Many of the “happiness gurus” tell us that the secret to happiness and contentment is to live our lives “in the moment”.  We are told that worrying about the uncertainty of the future is a waste of time, and agonizing over mistakes and missteps in our past is a waste of energy.  They preach that true happiness lies in the here and now.

If you think about it, you quickly realize that the only thing that is real is this moment, right now.  Everything else is an illusion, a memory, or a mirage of what may me in the future.  The concept is easy to grasp, but how do you put it into practice?  I have been seeking the answer to this question for quite some time.

I was exploring an old barn on a beautiful July morning.  Even though exploring old barns is one of my favorite things to do, my mind kept wandering off in miscellaneous directions, rehashing old mistakes, and anticipating future problems.  Then I saw the cat.  The cat was serene and content.

In that moment I realized the cat had it all figured out.

The cat did not care what event in the past caused the window to be broken, nor did the cat worry that the broken window will allow foul weather to enter the barn at some time in the future.  The cats’ only concern was that, here and now, at that exact moment, everything was fine.  The broken window provided a cooling breeze, while at the same time the broken opening in the dirty glass created a good vantage point from which to observe the world.

The cat had “No Worries” as he waits on the windowsill, waiting for the Universe to deliver something amusing.

There is a Zen saying, “When the student is ready, the teacher appears”.  I had found my teacher.

 

Image and text © 2017 James Golaszewski

Onward

                                                                 Onward

The man walks toward the setting sun.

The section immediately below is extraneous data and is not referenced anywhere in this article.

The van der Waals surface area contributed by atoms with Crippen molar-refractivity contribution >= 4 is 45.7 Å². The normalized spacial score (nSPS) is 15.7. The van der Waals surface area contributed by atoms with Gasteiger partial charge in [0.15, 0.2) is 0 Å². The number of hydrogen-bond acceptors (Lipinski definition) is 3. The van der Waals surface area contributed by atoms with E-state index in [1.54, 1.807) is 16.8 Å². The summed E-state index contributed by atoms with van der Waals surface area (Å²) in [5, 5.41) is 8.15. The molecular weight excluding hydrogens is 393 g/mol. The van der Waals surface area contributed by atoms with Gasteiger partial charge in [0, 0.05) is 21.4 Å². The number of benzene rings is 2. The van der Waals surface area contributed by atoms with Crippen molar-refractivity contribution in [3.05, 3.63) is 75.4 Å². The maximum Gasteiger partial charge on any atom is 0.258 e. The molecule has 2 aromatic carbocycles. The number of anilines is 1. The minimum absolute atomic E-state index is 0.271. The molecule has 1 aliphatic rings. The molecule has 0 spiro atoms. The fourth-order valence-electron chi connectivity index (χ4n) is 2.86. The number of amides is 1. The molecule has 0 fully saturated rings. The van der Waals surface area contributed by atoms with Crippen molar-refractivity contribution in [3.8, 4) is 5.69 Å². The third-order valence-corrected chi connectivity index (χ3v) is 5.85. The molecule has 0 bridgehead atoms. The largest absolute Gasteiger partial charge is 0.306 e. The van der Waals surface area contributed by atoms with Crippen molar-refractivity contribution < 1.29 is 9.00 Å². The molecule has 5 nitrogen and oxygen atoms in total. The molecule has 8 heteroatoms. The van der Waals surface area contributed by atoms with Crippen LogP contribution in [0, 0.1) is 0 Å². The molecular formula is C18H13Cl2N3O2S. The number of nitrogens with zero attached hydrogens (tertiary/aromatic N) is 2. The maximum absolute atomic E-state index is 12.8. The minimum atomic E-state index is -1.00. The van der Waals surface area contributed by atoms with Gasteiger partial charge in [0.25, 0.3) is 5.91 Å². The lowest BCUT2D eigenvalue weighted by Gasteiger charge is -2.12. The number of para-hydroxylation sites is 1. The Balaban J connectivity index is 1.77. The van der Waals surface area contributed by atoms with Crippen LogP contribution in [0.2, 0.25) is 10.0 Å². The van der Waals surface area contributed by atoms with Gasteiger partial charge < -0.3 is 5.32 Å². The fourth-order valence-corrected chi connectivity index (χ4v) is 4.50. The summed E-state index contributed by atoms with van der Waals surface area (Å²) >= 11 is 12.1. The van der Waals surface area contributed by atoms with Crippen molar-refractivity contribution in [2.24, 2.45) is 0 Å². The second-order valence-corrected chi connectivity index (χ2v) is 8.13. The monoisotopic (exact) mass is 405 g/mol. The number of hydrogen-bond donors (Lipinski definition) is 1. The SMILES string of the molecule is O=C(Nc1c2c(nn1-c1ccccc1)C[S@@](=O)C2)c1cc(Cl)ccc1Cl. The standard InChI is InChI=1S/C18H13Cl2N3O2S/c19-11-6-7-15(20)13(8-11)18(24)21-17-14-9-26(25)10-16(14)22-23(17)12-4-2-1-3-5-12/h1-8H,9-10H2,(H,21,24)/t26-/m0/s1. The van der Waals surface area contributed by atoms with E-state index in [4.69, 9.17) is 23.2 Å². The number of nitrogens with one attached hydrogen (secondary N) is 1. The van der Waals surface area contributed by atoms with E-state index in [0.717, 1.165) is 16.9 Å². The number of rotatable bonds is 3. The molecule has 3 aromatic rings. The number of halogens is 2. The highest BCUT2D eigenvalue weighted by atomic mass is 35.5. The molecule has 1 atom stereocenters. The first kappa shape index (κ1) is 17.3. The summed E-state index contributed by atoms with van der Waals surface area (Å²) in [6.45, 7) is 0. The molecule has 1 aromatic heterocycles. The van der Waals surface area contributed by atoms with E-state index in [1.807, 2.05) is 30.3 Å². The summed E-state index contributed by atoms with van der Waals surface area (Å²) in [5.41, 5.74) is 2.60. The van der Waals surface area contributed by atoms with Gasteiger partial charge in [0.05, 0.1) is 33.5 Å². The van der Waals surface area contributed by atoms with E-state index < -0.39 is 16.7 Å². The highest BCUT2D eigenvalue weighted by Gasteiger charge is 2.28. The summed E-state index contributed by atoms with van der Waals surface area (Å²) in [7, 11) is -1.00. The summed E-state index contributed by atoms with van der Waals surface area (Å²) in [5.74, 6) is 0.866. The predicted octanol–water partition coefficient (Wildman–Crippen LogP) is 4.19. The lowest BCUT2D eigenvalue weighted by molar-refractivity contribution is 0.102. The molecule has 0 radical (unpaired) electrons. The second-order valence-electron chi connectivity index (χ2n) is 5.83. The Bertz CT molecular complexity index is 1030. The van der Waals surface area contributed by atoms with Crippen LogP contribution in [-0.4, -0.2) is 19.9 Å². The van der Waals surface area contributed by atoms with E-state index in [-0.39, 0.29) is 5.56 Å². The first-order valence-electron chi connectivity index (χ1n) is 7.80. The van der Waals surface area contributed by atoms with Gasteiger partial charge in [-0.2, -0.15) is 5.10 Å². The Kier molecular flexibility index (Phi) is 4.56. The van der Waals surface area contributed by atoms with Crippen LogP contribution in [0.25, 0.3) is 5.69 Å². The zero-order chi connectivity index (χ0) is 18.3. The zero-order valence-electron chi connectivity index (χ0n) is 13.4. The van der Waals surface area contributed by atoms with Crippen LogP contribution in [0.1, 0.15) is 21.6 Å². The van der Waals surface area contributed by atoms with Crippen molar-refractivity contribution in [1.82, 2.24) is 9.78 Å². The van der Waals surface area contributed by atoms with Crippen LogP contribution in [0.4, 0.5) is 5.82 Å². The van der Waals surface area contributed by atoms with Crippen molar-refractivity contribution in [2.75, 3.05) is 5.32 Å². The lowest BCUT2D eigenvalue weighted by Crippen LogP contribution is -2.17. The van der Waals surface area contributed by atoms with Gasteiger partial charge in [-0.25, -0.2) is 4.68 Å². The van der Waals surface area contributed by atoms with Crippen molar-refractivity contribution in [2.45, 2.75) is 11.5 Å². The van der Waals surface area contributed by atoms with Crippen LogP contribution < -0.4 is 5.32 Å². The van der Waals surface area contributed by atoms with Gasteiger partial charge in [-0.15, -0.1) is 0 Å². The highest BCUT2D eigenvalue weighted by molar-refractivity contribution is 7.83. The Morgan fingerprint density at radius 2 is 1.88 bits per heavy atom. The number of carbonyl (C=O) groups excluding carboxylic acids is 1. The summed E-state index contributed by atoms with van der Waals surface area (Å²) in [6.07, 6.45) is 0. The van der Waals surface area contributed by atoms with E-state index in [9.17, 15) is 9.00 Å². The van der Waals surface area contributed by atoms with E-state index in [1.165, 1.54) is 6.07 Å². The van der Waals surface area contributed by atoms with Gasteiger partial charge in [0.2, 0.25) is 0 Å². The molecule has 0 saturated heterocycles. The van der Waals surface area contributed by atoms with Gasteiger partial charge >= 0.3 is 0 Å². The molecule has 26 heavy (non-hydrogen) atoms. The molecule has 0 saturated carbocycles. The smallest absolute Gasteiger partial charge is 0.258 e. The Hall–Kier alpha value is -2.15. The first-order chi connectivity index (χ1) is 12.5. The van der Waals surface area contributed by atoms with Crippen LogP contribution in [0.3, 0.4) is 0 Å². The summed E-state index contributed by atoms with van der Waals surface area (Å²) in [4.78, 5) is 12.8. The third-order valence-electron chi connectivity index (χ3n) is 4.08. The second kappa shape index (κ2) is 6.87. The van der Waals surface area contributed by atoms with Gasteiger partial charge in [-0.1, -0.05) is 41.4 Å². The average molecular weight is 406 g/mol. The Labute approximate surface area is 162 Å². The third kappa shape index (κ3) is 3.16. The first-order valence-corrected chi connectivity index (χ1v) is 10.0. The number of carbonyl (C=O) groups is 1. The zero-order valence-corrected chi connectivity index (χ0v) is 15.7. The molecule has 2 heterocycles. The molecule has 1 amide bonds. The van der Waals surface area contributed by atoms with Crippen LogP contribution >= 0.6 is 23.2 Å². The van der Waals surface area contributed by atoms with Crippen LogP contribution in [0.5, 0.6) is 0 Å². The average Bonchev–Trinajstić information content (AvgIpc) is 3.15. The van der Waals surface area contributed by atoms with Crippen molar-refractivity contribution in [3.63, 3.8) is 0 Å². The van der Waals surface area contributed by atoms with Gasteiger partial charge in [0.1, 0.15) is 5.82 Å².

He has been walking for a lifetime.

He has experienced many things.

There have been many sunsets.

He walks and he remembers.

Challenges he has met.

Things he has seen.

Turns not taken.

Roads traveled.

Hills climbed.

People.

 

The man wonders, as he walks – where does the road lead?

Am I on the right road, am I going in the right direction?

Am I walking too quickly, am I walking too slowly?

He thinks of things encountered on his travels.

Some are cherished and embraced.

Some things, he has left behind.

Some still remain, uninvited.

Like pebbles in his shoes.

He keeps walking.

Step by step.

Onward.

 

 

Image and text © 2017 James Golaszewski

 

 

Fat Jack’s Blues

Fat Jacks Blues Prismacolor on panelWhen I was growing up I loved to listen to my transistor radio late at night when I was supposed to be asleep in bed.

The Chicago Cubs were my favorite baseball team, while the Pittsburgh Pirates were a close second.  Way back in 1969 BC (Before Computers), before the internet, cable TV, satellite TV and satellite radio – if you wanted to listen to a baseball game that did not feature your “home” team, you had to wait for a night game. At night, the AM radio signals would “skip” and you could hear broadcasts from all over. The static and interference from distant thunderstorms only added to the mood created by far away voices on the radio.

In 1969 the friendly confines of Chicago’s Wrigley Field did not have lights (just as God intended things to be). Consequently, the only time you could listen to a Cubs game at night was when they were playing out of town.  I would listen to Vince Lolyd and Lou Boudreau announce the game, … “Santo, Kessinger, Beckert and Banks, the infield third to first.”

When the game was over, you could switch to the FM dial and listen to a smooth talking DJ play obscure album tracks or jazz, while you gazed out your window at all of the mysterious late night goings on.

This painting is meant to recreate the mood of those late summer nights

Image and Text © 2017 James Golaszewski

No Time To Waste

No Time To Waste Mixed Media 16 X 30

No Time To Waste

Sometimes, on a perfectly ordinary day when things are going well and I am calm and relaxed, something will trigger a sad memory. I will be reminded of something that causes me anxiety, or causes a long forgotten regret or worry to cross my mind.

When that happens, I calm and re-center myself by picturing myself in a place like the one depicted in this painting.

There is No Time To Waste pondering things that are done and things to come.

 

Image and text © 2017 James Golaszewski